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Parent Corner: How Good of a Dad Is Mr. Incredible in ‘Incredibles 2’?

With Elastigirl off fighting crime, Mr. Incredible is left to look after the kids. Here, a resident Ringer parent reviews the superhero’s stay-at-home-dad skills.

Disney/Ringer illustration
Spoiler alert

Incredibles 2 has all the things you’d expect from a superhero sequel: more scintillating civilian rescues, new heroes with an array of powers, and a menacing new supervillain. But Incredibles 2 also keeps the spirit of the original film by focusing on the understated heroics and tribulations of parenting, a job that, in the sequel, is mostly being assumed by Mr. Incredible/Bob Parr.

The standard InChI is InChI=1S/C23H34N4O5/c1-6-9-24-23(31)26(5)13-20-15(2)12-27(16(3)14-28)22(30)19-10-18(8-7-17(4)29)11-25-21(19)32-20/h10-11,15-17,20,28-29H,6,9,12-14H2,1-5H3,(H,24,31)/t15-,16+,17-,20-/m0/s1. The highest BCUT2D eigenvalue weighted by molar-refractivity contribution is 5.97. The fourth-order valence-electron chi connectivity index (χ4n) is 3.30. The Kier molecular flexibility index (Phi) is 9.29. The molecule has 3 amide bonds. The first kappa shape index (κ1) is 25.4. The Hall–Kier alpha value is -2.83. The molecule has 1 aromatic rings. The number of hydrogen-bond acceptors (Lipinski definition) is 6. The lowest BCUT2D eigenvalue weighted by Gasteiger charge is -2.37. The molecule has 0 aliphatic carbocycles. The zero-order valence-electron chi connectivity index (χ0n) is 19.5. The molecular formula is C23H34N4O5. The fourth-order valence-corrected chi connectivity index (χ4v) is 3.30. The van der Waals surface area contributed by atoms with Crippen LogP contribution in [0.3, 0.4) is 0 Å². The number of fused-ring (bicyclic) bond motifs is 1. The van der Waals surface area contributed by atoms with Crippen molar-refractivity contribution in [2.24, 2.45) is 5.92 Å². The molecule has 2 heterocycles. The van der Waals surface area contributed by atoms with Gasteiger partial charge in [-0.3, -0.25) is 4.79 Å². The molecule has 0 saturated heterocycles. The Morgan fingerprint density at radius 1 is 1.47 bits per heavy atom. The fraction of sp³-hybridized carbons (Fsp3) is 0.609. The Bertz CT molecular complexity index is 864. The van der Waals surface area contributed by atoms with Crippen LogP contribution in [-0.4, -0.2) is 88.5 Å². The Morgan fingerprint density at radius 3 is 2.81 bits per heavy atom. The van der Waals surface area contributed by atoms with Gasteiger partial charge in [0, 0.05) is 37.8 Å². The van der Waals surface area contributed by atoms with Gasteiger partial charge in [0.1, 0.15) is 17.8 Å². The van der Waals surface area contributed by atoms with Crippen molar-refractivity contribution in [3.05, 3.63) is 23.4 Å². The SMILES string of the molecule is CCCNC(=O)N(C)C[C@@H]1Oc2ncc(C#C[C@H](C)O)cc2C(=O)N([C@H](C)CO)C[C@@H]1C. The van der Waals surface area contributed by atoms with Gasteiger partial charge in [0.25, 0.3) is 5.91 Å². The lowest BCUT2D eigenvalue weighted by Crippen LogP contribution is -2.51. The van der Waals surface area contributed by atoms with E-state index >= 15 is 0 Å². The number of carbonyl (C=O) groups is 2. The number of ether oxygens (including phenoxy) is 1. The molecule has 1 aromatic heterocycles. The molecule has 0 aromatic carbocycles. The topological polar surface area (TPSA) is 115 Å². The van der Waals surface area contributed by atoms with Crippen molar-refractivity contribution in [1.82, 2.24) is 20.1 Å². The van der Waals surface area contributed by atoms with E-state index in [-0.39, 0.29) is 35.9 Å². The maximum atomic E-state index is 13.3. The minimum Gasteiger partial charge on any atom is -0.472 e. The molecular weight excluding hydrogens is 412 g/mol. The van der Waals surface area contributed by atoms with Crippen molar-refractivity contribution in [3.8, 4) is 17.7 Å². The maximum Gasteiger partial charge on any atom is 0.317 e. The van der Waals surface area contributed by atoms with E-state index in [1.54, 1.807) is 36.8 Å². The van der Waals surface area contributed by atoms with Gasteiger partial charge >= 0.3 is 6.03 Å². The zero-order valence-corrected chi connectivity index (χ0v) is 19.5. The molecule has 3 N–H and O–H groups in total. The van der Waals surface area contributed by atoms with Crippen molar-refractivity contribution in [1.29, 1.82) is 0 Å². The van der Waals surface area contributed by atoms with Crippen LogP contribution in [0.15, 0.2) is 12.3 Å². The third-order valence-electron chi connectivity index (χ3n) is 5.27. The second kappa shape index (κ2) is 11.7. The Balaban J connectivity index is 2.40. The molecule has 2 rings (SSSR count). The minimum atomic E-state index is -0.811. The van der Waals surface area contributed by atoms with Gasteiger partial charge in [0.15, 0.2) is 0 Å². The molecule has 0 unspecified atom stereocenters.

Whereas the first Incredibles saw Bob take a mysterious, fancy new job—note to Bob: maybe do some digging on your new employer’s ethics after you see the lava meeting room—and leaving Elastigirl/Helen to take care of the kids, the sequel flips their parental roles. Now Elastigirl is leading a new venture that could allow superheroes and their crime-fighting prowess to be legalized by the government, which leaves Bob at home to take care of the kids. What could go wrong? Well: Violet’s high school crush had his mind wiped, Men in Black–style, though she thinks he’s just ignoring her because he’s a shitty boy (very plausible, to be honest), exacerbating her teen angst; Jack-Jack is exhibiting a ton of superpowers that can reasonably be described as safety hazards; and Dash has to do math homework.